Designing spaces to suit everyone gives your coffee shop an advantage by appealing to a variety of customers. Pollard’s recommend to design spaces for groups as well as thin bar areas for solo drinkers, you can cater for small children by allowing room for storing pushchairs and you can provide comfortable lounge areas for relaxing. Don’t forget about storage, office space and restrooms. Pollards Tip: ensure your layout meets regulations too, this could include hiring an architect to help.
Small changes can be the difference between good customer service and a great experience. When designing your cafe you will need to review everything and make a variety of decisions ranging from the ideal height of the work surface, to the distance between your barista and the customer. Ideally the barista needs everything at hand for precision and speed. Decide where to store your beans, how much storage space you need and the correct fridge placement to create the most efficient layout for your barista. We will be doing a full blog post on this in the future.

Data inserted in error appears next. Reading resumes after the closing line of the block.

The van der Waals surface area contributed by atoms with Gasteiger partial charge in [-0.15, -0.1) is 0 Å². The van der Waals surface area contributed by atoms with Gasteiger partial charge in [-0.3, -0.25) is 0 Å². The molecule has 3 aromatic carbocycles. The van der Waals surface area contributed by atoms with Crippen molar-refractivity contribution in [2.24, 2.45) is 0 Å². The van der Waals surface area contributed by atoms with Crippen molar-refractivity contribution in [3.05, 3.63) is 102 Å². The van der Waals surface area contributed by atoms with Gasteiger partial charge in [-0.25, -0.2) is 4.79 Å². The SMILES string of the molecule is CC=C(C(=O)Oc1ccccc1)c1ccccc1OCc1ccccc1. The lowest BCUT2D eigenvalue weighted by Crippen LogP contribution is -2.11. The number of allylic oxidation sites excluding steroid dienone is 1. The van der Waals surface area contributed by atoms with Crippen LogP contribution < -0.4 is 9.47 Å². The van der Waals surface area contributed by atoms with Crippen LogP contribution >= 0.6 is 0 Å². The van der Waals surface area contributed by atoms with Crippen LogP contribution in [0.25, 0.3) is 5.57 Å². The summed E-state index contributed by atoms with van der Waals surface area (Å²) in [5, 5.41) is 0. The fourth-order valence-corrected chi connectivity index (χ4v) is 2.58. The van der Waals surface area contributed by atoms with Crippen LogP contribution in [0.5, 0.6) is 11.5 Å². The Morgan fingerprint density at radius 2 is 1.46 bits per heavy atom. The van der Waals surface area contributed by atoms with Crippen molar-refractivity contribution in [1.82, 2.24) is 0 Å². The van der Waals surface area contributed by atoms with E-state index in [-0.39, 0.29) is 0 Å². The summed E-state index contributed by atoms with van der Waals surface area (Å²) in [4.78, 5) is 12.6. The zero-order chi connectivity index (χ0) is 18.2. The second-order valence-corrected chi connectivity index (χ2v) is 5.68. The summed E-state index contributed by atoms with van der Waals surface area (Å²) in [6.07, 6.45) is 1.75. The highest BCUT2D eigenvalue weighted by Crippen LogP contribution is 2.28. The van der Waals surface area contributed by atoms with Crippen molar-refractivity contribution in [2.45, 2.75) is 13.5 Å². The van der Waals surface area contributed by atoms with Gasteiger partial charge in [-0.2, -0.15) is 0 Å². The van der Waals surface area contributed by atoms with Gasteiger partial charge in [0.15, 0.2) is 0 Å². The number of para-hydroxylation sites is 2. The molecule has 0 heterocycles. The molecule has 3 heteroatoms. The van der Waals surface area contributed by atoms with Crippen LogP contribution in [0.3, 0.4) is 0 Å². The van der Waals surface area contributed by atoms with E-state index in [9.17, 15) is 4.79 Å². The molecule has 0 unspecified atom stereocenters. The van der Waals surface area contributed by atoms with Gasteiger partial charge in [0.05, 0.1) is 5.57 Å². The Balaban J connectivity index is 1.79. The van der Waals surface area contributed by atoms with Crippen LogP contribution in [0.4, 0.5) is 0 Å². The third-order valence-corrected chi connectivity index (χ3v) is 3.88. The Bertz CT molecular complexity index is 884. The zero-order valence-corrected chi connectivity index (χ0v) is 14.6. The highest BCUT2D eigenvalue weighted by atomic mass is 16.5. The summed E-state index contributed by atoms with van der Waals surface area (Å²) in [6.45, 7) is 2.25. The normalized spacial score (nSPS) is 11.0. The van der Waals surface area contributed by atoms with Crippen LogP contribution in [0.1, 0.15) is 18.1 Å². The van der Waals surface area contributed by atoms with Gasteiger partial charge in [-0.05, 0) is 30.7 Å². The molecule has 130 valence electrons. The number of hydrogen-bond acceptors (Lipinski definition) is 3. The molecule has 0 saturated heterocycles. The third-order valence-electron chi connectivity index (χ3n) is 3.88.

Pollards Tip: plan and trial layouts to ensure that you are opening a coffee shop that is efficient before launch day.
This stage links back to defining your coffee shop. This involves considering aspects such as if you will provide WiFi to encourage custom and business customers. Alternatively, you may choose to provide no WiFi and encourage an offline community space and encourage conversations. If so, you could provide board games or chess boards instead to encourage customer engagement. This depends on the atmosphere you wish to create.
Other considerations are things such as background music and the temperature controls in the shop. These are subtle changes to the environment which could affect the purchases and feel of your coffee shop. A warm temperature encourages customers to stay and take off their coats, but too warm is uncomfortable. Pollards recommend to invest in good air conditioning so you can control the environment.